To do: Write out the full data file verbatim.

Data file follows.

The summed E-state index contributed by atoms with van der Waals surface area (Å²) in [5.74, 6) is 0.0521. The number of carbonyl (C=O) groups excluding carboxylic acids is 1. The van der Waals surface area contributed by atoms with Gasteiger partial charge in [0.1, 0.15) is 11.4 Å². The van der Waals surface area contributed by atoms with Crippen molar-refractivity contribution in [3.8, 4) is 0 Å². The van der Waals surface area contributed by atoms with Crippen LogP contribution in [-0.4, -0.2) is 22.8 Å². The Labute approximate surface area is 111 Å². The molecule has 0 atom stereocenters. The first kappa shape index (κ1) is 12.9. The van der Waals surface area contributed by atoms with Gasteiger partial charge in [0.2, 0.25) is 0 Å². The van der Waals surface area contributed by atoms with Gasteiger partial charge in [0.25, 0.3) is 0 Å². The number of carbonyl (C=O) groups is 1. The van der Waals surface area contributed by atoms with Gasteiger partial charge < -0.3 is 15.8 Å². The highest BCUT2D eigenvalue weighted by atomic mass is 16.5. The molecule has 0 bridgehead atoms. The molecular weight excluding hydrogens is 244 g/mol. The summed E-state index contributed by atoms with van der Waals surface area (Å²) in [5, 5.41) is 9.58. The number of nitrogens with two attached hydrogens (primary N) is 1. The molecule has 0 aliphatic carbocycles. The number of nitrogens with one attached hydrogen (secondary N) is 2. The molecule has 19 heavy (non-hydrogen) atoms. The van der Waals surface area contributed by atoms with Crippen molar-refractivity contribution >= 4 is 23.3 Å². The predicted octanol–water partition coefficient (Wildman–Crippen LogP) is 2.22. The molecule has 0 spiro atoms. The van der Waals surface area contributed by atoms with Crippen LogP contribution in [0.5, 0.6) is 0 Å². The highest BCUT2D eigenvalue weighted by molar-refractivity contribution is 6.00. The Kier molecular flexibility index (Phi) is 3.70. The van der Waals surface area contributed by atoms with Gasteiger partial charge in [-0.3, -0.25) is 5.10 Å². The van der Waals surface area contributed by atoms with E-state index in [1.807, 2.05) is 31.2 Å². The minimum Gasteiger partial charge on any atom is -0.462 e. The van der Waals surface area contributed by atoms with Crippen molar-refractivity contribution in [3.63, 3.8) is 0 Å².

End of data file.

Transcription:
The summed E-state index contributed by atoms with van der Waals surface area (Å²) in [5.74, 6) is 0.0521. The number of carbonyl (C=O) groups excluding carboxylic acids is 1. The van der Waals surface area contributed by atoms with Gasteiger partial charge in [0.1, 0.15) is 11.4 Å². The van der Waals surface area contributed by atoms with Crippen molar-refractivity contribution in [3.8, 4) is 0 Å². The van der Waals surface area contributed by atoms with Crippen LogP contribution in [-0.4, -0.2) is 22.8 Å². The Labute approximate surface area is 111 Å². The molecule has 0 atom stereocenters. The first kappa shape index (κ1) is 12.9. The van der Waals surface area contributed by atoms with Gasteiger partial charge in [0.2, 0.25) is 0 Å². The van der Waals surface area contributed by atoms with Gasteiger partial charge in [0.25, 0.3) is 0 Å². The number of carbonyl (C=O) groups is 1. The van der Waals surface area contributed by atoms with Gasteiger partial charge < -0.3 is 15.8 Å². The highest BCUT2D eigenvalue weighted by atomic mass is 16.5. The molecule has 0 bridgehead atoms. The molecular weight excluding hydrogens is 244 g/mol. The summed E-state index contributed by atoms with van der Waals surface area (Å²) in [5, 5.41) is 9.58. The number of nitrogens with two attached hydrogens (primary N) is 1. The molecule has 0 aliphatic carbocycles. The number of nitrogens with one attached hydrogen (secondary N) is 2. The molecule has 19 heavy (non-hydrogen) atoms. The van der Waals surface area contributed by atoms with Crippen molar-refractivity contribution >= 4 is 23.3 Å². The predicted octanol–water partition coefficient (Wildman–Crippen LogP) is 2.22. The molecule has 0 spiro atoms. The van der Waals surface area contributed by atoms with Crippen LogP contribution in [0.5, 0.6) is 0 Å². The highest BCUT2D eigenvalue weighted by molar-refractivity contribution is 6.00. The Kier molecular flexibility index (Phi) is 3.70. The van der Waals surface area contributed by atoms with Gasteiger partial charge in [-0.3, -0.25) is 5.10 Å². The van der Waals surface area contributed by atoms with E-state index in [1.807, 2.05) is 31.2 Å². The minimum Gasteiger partial charge on any atom is -0.462 e. The van der Waals surface area contributed by atoms with Crippen molar-refractivity contribution in [3.63, 3.8) is 0 Å².